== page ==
Jairo Rocha wrote:
> I have some sequences from real bacteria that correspond to one protein
> in the pdb, 1SIG.
> Of course, they have lots of mutations. I would like to know which
> changes the structure would have, due to these mutations.
> I used Modeller to answer that question, for the first time. The
> predicted structures are very very similar to the given structure.
> I am surprised that some helices are not broken or bended just a bit.
> As far as I know, to get a helix requires several energy states to
> coincide, so it is difficult that by change I get the helix.
> So it seems to me the program just copies the structure.
Modeller is a package for comparative modeling, so by construction your
target model is going to look like the template(s). It doesn't exactly
"copy" the structure, but certain structural features (e.g. dihedral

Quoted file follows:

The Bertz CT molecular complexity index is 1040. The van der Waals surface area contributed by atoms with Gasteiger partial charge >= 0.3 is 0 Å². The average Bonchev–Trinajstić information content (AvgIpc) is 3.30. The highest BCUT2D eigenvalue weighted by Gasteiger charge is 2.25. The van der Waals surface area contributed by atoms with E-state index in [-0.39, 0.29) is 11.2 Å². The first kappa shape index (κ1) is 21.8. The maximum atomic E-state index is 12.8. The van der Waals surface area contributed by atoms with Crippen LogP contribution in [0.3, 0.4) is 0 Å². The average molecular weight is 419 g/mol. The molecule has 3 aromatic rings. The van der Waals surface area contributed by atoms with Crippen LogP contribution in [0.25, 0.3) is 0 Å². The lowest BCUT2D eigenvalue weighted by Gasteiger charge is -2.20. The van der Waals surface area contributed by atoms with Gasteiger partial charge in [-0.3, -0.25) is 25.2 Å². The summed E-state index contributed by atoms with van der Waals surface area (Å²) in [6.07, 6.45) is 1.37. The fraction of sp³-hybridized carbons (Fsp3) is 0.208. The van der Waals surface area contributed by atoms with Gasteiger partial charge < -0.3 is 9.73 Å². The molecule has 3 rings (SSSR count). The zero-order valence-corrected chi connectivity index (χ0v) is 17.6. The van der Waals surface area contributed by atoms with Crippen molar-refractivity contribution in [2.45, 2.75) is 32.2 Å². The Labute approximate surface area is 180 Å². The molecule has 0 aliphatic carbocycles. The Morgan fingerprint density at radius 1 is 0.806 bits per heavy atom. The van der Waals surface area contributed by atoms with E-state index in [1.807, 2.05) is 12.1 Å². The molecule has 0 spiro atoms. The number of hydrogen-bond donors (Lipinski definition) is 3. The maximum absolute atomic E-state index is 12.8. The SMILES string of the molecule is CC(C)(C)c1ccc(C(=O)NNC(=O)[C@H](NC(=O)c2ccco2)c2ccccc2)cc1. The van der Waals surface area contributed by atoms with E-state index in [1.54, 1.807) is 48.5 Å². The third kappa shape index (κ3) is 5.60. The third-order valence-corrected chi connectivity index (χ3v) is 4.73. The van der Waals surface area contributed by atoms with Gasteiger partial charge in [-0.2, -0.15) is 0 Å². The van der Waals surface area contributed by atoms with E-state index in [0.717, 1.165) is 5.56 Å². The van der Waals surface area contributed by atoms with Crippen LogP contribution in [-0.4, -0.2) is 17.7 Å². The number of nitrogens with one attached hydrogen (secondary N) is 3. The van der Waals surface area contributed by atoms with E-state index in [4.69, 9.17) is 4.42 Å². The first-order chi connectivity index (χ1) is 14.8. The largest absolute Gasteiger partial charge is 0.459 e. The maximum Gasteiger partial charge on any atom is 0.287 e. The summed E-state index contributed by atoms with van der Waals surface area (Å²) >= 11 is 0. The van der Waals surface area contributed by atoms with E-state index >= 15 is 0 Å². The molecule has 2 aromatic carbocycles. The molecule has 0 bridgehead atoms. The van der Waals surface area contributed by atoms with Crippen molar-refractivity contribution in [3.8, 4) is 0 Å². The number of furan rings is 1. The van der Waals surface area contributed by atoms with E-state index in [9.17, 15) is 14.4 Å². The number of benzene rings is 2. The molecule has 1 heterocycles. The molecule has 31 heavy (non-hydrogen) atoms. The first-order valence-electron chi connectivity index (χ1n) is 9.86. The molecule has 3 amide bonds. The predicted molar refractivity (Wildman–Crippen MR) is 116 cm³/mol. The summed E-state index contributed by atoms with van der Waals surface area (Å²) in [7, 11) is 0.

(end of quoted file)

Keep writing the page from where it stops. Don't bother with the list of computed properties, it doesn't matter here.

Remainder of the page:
angles, CA-CA distances, etc.) in aligned templates will be preserved in
the model. So if you have a template aligned that has helical structure,
it is practically certain that the model will generate will also be
helical, regardless of the actual sequence. (Of course, something like
poly-P probably wouldn't be helical, but then that's probably a failure
of your alignment method if you've aligned poly-P with a helical
You probably don't want homology information if you're investigating
mutations with structural changes. You can certainly use Modeller for
this though - just don't use the homology information (see the mutate
model script in the Modeller wiki for an example).
Ben Webb, Modeller Caretaker
Modeller mail list: http://salilab.org/mailman/listinfo/modeller_usage